My birth grandmother, Anna Feldman Kessler, was born to Esther and Morris Feldman in Manhattan on Dec. 6, 1897. She was the 4th of their 9 children. She was born at home in 38 Goerck Street on the Lower East Side of Manhattan. At the time of her birth. Morris was 27 and a cabinet-maker and Esther was 25.
On her birth certificate, her given name was Sadie. However, no one in the family remembers her ever being called that. She was always known as Anna.
Goerck Street was the epicenter of life in the Lower East Side at the beginning of the 20th Century. It was a rough neighborhood with over-crowded tenements and depressing conditions. It was known for bottle fights, which were fights where every kind of weapon was used. The neighborhood was filled with pushcarts as families constantly moved in and out. Goerck Street went from Grand Street north to East Third Street. Today it is known as Baruch Place.
If you are wondering how people lived from day-to-day in the tenements, you will find a very detailed description along with lots of photos on Maggie Blanck’s website http://www.maggieblanck.com/NewYork/Life.html#top . Amongst other things, she covers such details as:
- How did people wash clothes
- How did they bathe
- What were their bathrooms facilities like
- Where did the children play
- What did children play with
- How did they deal with the heat in the summer
Anna grew up as a middle child in a house full of children. The family moved around a lot but mostly in Brooklyn. When she was only 14 years old, her mother, Esther, died. Her father kept the family together. This was unusual for the times. Often a single parent divvied the children up amongst relatives or orphanages. Once Ida, her older sister, got married, she and her husband moved in and helped take care of everyone.
Anna, Ida and the other girls were popular based on calling cards and other things with the girls’ names on them found by their niece, Estelle Eisler (Ida’s daughter). Anna was described as beautiful and was tall, thin, with light brown hair. She was quiet and refined. Her first cousin, Eddie, remembers going to her Sweet 16 party. Being one of the few boy cousins, he was very popular at his cousins’ parties and always had a good relationship with his cousins.
We don’t know where, when or how Anna met Abe Kessler, but they got married on November 10, 1917, in Brooklyn, NY. They were married by Rabbi Chaskel Lewinter. At the time of her marriage, Anna was living with her family at 744 Georgia Ave, but where did they live after the wedding?. She was 19 years old and about 7 months pregnant.
Anna’s first child, a girl, was born on January 15, 1918. She was immediately put up for adoption.
By 1925, Anna had 2 more daughters, Esther and Florence, and was living at 128 St. Johns Place in Brooklyn. At that time, her husband, Abe, worked in the stock exchange. Esther was born in 1919 and Florence was born on June 12, 1922. According to her cousins, Anna married well. They considered Abe well-to-do since he was educated and an accountant.
Anna, Abe, and their children, like everyone else, were hurt by the depression. That is when they moved to Canarsie, across the street from Morris. Ida and her family had moved to their own place, but they moved back in with Morris when Estelle was about 9 or 10. The depression was hard on Anna and Abe, too.
By 1930, Anna and Abe and their children were living at 1116 Carroll St. in Brooklyn, which was in the Crown Heights section of Brooklyn. It was within walking distance to Prospect Park and the Brooklyn Botanic Gardens which was founded in 1910. Their building was built in 1925 and has 4 stories and 42 units. Also in Crown Heights was the Brooklyn Children’s Museum, the world’s first children’s museum, which opened in 1899.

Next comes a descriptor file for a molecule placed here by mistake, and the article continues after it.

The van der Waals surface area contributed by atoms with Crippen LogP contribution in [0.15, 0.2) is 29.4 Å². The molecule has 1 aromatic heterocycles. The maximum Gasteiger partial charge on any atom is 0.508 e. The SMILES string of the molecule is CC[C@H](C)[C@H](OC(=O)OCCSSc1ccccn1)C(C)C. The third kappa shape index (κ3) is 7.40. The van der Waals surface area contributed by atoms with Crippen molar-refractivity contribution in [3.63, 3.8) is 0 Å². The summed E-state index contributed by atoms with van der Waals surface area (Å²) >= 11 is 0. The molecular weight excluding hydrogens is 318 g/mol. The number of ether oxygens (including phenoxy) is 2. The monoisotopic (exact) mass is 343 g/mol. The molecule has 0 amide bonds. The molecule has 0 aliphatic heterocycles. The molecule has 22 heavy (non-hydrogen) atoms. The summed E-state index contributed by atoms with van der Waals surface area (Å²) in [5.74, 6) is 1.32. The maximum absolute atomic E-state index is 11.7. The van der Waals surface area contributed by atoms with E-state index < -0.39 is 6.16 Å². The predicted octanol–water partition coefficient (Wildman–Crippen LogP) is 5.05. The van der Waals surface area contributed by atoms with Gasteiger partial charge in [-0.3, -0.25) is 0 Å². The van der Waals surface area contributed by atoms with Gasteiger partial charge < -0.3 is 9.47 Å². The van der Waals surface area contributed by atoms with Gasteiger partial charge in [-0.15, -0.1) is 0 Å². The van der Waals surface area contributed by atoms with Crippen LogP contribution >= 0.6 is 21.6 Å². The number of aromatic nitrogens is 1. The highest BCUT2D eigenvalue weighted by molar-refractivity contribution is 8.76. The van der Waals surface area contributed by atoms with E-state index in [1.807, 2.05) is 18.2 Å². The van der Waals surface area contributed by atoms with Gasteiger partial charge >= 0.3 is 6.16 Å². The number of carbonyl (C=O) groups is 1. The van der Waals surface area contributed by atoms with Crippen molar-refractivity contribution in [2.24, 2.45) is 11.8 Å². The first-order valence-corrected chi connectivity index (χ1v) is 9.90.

Estelle remembers Anna’s family coming over and she remembers going to their apartment. She is pretty sure that she and Anna’s daughter, Florence, went to school together.
Anna had impeccable fashion sense and was always dressed beautifully. Her daughter, Esther, seemed to have inherited this gift. Anna was a housewife and described as being “just the loveliest person”. She had a good friend who husband was a Jewish police officer.
Although her sisters were all good cooks, Anna cooked very plainly since her husband, Abe, liked only plain foods with nothing mixed together.
By 1940, they had moved down the street closer to the Park to an apartment building called The Carrollton at 934 Carroll Street which is where they still lived when Anna died. Their new apartment was in a building that was slightly newer and larger than their other building. The Carrollton was built in in 1926 and had 58 units. They were paying $85 a month rent. They must have had a large apartment because they were paying more rent than their neighbors according to the 1940 Census.
Anna died on June 18, 1943, from cirrhosis of the liver although she was not known to drink. She was only 45 years old and was living at 934 Carroll Street at the time of her death. She died in Beth Moses Hospital. Her sister-in-law, Edith Kassel, filled out the death certificate. Anna is buried in Wellwood Cemetery, in Long Island, NY.
Her niece, Estelle Rosenberg Eisler, still remembers her funeral. She said that Anna was sick for a long time and really suffered at the end. Her passing was not unexpected. Estelle remembers seeing Florence and Esther and Abe and Abe’s family there. It was a very sad day for the sisters and brothers who had already lost so many loved ones, and especially tragic for Esther and Florence and Abe.
How did Anna meet Abe?
Who attended her wedding?
Where did the young couple first live?
Did anyone in the family know about her first pregnancy?